December 23, 1999
DOE budget to fund worker tests
By Joe Walker
A senior Department of Energy official says the agency has juggled its budget to find $7 million for worker health and related studies at Paducah and two other uranium enrichment plants.
Speaking on condition of anonymity, the official said the money includes $3 million for medical testing of current and former uranium workers, and the rest will study the historical movement of harmful materials at the plants.
"For this fiscal year, ... by reallocating money that DOE already has, we've set aside money for health studies," the official said. "The amount is $3 million to get started."
The official asked not to be identified because the development had not been approved for public release. The Sun learned of the move Wednesday, two weeks after the $7 million had been pulled from the budget approved by Congress in November. The money is needed to expand the program to include 6,000 current and former workers annually.
Congress told DOE to change priorities and use other funds to pay for the expansion of testing. After starting last year, it had only enough funds to test about 400 former workers yearly at each plant - Paducah; Portsmouth, Ohio, and a closed facility in Oak Ridge, Tenn. The money had been insufficient to test current workers.
In September, after news stories and lawsuits alleged that workers at the Paducah plant may have been exposed to cancer-causing radioactive materials, Energy Secretary Bill Richardson proposed expanding the program to test more former workers and begin testing current workers. One of the main goals of the expanded program is to test current workers for early signs of lung cancer.
"The secretary committed to provide the funding, but it took us a while to decide how to cover these costs after the budget amendment didn't go through," the official said. "It wasn't something we decided to do this week."
Funding was removed from the energy appropriations bill at the last minute. Federal lawmakers representing the Paducah area did not learn of the move until several days after the budget was approved.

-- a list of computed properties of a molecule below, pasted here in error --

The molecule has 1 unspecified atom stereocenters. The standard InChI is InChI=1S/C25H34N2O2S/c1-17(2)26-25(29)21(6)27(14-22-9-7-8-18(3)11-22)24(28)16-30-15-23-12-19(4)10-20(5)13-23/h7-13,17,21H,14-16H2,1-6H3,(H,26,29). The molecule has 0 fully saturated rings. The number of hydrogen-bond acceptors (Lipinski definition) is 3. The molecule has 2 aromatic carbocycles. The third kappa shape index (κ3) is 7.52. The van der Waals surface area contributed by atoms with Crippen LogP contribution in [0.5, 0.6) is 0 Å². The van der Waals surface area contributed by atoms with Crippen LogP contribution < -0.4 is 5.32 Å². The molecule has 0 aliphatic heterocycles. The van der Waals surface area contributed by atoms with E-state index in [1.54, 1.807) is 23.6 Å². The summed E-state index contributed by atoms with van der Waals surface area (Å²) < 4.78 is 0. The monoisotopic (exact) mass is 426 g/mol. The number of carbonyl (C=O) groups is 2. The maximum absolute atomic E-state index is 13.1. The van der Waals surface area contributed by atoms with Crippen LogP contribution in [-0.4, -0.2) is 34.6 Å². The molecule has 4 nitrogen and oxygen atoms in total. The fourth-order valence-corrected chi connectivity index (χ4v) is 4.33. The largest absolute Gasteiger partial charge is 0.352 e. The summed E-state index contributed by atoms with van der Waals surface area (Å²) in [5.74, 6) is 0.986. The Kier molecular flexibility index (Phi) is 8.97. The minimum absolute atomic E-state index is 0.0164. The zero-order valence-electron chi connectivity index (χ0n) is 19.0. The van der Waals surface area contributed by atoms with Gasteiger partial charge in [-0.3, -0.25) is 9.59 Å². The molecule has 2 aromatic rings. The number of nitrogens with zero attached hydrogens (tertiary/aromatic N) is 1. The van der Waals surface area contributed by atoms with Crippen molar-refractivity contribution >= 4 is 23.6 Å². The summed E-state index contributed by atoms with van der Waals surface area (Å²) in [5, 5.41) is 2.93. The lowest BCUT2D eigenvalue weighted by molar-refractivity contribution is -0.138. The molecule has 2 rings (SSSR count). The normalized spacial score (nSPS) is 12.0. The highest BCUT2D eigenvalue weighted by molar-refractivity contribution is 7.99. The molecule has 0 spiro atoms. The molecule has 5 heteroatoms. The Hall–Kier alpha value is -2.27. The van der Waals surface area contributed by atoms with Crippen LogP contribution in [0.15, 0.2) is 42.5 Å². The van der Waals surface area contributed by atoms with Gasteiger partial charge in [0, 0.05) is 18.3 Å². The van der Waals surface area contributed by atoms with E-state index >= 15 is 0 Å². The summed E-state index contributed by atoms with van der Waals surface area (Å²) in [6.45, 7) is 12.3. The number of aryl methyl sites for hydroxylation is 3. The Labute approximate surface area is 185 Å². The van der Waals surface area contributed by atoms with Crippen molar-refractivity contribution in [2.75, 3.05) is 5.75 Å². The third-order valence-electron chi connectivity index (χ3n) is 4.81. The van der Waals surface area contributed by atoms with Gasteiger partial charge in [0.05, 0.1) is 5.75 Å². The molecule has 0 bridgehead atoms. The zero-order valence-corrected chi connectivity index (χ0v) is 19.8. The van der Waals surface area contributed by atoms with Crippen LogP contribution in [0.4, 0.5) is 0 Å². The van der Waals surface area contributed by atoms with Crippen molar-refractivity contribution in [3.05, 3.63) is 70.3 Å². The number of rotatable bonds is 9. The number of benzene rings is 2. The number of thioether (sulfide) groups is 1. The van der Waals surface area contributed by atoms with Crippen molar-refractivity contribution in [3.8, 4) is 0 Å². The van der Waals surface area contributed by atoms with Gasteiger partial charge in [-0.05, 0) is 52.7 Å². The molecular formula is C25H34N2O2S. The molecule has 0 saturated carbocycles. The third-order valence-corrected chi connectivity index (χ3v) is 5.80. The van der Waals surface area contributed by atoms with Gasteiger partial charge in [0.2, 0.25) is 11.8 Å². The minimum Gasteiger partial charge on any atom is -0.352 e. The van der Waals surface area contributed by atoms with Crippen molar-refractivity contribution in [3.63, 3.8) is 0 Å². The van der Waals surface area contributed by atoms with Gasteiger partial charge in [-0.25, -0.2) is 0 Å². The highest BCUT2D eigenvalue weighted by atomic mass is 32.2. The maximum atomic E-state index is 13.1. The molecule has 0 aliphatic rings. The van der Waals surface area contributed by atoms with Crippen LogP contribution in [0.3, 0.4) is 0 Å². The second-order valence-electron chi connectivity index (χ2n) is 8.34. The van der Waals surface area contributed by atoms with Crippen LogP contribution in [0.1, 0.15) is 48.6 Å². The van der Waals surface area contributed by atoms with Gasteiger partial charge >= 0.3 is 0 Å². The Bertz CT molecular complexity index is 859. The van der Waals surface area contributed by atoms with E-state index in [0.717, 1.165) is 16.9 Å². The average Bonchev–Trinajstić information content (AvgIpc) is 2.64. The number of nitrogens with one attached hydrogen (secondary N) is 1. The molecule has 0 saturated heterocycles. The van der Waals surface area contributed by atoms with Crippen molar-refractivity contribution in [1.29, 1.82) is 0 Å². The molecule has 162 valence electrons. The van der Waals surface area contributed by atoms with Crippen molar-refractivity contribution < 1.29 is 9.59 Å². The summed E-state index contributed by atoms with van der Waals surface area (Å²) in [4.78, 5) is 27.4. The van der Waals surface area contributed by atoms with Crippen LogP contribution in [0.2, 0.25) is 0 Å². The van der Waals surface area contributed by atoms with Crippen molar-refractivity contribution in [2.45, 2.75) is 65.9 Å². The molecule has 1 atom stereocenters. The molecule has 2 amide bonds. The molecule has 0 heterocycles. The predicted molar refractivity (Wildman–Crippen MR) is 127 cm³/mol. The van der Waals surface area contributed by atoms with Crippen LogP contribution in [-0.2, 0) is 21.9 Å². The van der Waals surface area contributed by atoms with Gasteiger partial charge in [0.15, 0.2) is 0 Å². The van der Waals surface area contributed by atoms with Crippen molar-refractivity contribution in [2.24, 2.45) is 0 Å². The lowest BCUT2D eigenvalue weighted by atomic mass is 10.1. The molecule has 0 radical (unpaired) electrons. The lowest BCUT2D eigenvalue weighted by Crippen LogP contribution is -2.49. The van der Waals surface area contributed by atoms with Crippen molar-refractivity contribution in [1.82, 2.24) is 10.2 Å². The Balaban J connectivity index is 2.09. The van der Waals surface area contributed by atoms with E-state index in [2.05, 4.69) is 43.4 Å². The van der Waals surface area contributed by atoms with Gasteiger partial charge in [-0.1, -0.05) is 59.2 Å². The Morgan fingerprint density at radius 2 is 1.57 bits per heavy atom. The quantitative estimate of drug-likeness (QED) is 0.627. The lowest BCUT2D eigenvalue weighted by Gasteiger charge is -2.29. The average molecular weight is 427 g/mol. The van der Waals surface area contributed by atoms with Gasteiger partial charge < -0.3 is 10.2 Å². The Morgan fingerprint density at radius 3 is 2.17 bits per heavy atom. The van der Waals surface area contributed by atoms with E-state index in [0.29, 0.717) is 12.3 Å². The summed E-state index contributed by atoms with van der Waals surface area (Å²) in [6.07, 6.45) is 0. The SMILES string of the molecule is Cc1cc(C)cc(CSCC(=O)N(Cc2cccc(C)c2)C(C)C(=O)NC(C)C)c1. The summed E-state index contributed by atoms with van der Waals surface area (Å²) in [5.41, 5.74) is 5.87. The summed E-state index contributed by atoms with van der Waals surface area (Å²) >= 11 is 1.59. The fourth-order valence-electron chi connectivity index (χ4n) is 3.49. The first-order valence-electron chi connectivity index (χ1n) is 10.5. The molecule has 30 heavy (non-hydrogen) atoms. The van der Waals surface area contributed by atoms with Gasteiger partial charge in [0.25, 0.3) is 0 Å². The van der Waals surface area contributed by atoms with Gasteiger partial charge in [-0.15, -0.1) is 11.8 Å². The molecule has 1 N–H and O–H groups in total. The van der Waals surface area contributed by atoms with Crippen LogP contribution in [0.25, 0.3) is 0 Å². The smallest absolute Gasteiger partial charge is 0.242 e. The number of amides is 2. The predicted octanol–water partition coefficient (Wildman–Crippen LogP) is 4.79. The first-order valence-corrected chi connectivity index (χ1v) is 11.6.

In the budget, Congress told DOE to "reprioritize" funding for the health studies and seek more funds for fiscal year 2001 to fund the expanded program fully. The senior official said that in talks with the Office of Management and Budget, the department has identified funding in the 2001 budget for the expansion.
The official said the juggling of funds was coincidental to a letter sent Wednesday by U.S. Sens. Jim Bunning and Mitch McConnell imploring the OMB to set aside more than $162 million for environmental cleanup, worker health testing and job preservation efforts at the Paducah plant. The senators wrote OMB Director Jacob Lew, who is developing the Clinton administration's fiscal 2001 budget, strongly urging Lew to include the funding in his list of priorities.
Funding to expand health testing for current and former workers was one of four points stressed by McConnell and Bunning. Richardson promised to "find the money for the work," the letter said. "Unfortunately, this funding has not materialized."
The senators attached a report included in the Energy and Water Bill signed by Clinton. The report said Congress provided nearly $49 million for health studies of enrichment workers at the three plants and urged DOE to seek ample funds in 2001 to test current and former workers not yet screened.
"We hope we can count on the cooperation of this administration to clean up the Department of Energy's environmental legacy and provide health screenings for the workers," McConnell said in a news release.
The letter outlined three other "imperative" budget matters concerning the plant:
--At least $60 million to ensure conversion of 57,000 cylinders of depleted uranium hexafluoride. The senators reminded Lew of Richardson's recent promise to provide $24 million toward converting the toxic, mildly radioactive material to something safer. They also said Congress fully funded Clinton's request for $5 million in fiscal 2000 for the project.
"While we are pleased to provide this initial down payment, we realize that significantly more funding must be appropriated before a single ounce of waste will be rendered safe," the letter said.
--$100 million for DOE to meet plant cleanup needs as identified by state environmental protection officials. It is apparent that DOE "has failed to identify all sites of contamination, let alone achieve any significant cleanup, despite spending $400 million in the past 10 years," the senators wrote.
--At least $2 million to help the Paducah Area Community Reuse Organization attract new business opportunities for the region and develop job options for displaced plant workers. The DOE-funded group received $6 million of its $8 million grant request this year.
The senators said PACRO needs more business recruitment money to offset
image problems stemming from inadequate oversight and poor radiation control
at the plant. The plant also faces "potential job losses" from
decreased production because of a glut of enriched uranium imported from
Russia as part of nuclear disarmament, the senators' letter said.